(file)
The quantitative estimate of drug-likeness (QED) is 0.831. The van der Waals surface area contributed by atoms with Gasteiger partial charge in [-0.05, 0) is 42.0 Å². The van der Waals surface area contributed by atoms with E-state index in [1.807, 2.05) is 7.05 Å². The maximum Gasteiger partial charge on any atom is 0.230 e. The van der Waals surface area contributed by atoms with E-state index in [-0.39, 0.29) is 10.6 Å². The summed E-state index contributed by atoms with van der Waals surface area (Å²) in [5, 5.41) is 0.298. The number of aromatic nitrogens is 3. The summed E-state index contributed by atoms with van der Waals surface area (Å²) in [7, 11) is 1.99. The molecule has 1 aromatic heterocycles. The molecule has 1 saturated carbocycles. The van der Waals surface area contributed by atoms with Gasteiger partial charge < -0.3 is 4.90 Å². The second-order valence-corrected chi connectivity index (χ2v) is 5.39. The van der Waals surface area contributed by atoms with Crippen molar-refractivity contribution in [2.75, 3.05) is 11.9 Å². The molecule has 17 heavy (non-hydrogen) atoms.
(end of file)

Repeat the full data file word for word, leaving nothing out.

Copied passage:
The quantitative estimate of drug-likeness (QED) is 0.831. The van der Waals surface area contributed by atoms with Gasteiger partial charge in [-0.05, 0) is 42.0 Å². The van der Waals surface area contributed by atoms with E-state index in [1.807, 2.05) is 7.05 Å². The maximum Gasteiger partial charge on any atom is 0.230 e. The van der Waals surface area contributed by atoms with E-state index in [-0.39, 0.29) is 10.6 Å². The summed E-state index contributed by atoms with van der Waals surface area (Å²) in [5, 5.41) is 0.298. The number of aromatic nitrogens is 3. The summed E-state index contributed by atoms with van der Waals surface area (Å²) in [7, 11) is 1.99. The molecule has 1 aromatic heterocycles. The molecule has 1 saturated carbocycles. The van der Waals surface area contributed by atoms with Gasteiger partial charge < -0.3 is 4.90 Å². The second-order valence-corrected chi connectivity index (χ2v) is 5.39. The van der Waals surface area contributed by atoms with Crippen molar-refractivity contribution in [2.75, 3.05) is 11.9 Å². The molecule has 17 heavy (non-hydrogen) atoms.